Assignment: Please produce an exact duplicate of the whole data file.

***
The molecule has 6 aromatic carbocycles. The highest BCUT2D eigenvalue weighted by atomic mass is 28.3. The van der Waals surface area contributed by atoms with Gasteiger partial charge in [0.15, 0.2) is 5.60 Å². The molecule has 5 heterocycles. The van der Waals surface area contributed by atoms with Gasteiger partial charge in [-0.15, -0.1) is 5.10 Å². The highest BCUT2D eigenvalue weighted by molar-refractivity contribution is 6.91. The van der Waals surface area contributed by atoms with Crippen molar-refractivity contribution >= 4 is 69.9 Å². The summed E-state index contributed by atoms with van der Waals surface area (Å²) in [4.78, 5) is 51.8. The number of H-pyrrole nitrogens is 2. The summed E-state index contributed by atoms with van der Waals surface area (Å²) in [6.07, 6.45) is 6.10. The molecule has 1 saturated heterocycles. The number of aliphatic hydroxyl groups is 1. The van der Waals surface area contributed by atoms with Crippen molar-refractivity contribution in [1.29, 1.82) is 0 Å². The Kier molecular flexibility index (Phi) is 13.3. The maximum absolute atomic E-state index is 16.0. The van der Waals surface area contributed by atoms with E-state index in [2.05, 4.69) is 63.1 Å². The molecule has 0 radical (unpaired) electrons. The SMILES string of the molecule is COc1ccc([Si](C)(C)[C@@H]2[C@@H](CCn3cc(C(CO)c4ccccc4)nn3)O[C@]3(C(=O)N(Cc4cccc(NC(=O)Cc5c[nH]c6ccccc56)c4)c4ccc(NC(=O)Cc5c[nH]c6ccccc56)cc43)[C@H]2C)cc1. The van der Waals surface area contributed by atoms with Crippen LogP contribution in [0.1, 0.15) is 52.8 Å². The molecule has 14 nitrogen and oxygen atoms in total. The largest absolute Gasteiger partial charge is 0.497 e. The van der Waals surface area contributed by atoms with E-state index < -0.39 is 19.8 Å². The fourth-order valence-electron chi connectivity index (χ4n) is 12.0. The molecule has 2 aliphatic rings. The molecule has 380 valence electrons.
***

The molecule has 6 aromatic carbocycles. The highest BCUT2D eigenvalue weighted by atomic mass is 28.3. The van der Waals surface area contributed by atoms with Gasteiger partial charge in [0.15, 0.2) is 5.60 Å². The molecule has 5 heterocycles. The van der Waals surface area contributed by atoms with Gasteiger partial charge in [-0.15, -0.1) is 5.10 Å². The highest BCUT2D eigenvalue weighted by molar-refractivity contribution is 6.91. The van der Waals surface area contributed by atoms with Crippen molar-refractivity contribution >= 4 is 69.9 Å². The summed E-state index contributed by atoms with van der Waals surface area (Å²) in [4.78, 5) is 51.8. The number of H-pyrrole nitrogens is 2. The summed E-state index contributed by atoms with van der Waals surface area (Å²) in [6.07, 6.45) is 6.10. The molecule has 1 saturated heterocycles. The number of aliphatic hydroxyl groups is 1. The van der Waals surface area contributed by atoms with Crippen molar-refractivity contribution in [1.29, 1.82) is 0 Å². The Kier molecular flexibility index (Phi) is 13.3. The maximum absolute atomic E-state index is 16.0. The van der Waals surface area contributed by atoms with E-state index in [2.05, 4.69) is 63.1 Å². The molecule has 0 radical (unpaired) electrons. The SMILES string of the molecule is COc1ccc([Si](C)(C)[C@@H]2[C@@H](CCn3cc(C(CO)c4ccccc4)nn3)O[C@]3(C(=O)N(Cc4cccc(NC(=O)Cc5c[nH]c6ccccc56)c4)c4ccc(NC(=O)Cc5c[nH]c6ccccc56)cc43)[C@H]2C)cc1. The van der Waals surface area contributed by atoms with Crippen LogP contribution in [0.1, 0.15) is 52.8 Å². The molecule has 14 nitrogen and oxygen atoms in total. The largest absolute Gasteiger partial charge is 0.497 e. The van der Waals surface area contributed by atoms with E-state index < -0.39 is 19.8 Å². The fourth-order valence-electron chi connectivity index (χ4n) is 12.0. The molecule has 2 aliphatic rings. The molecule has 380 valence electrons.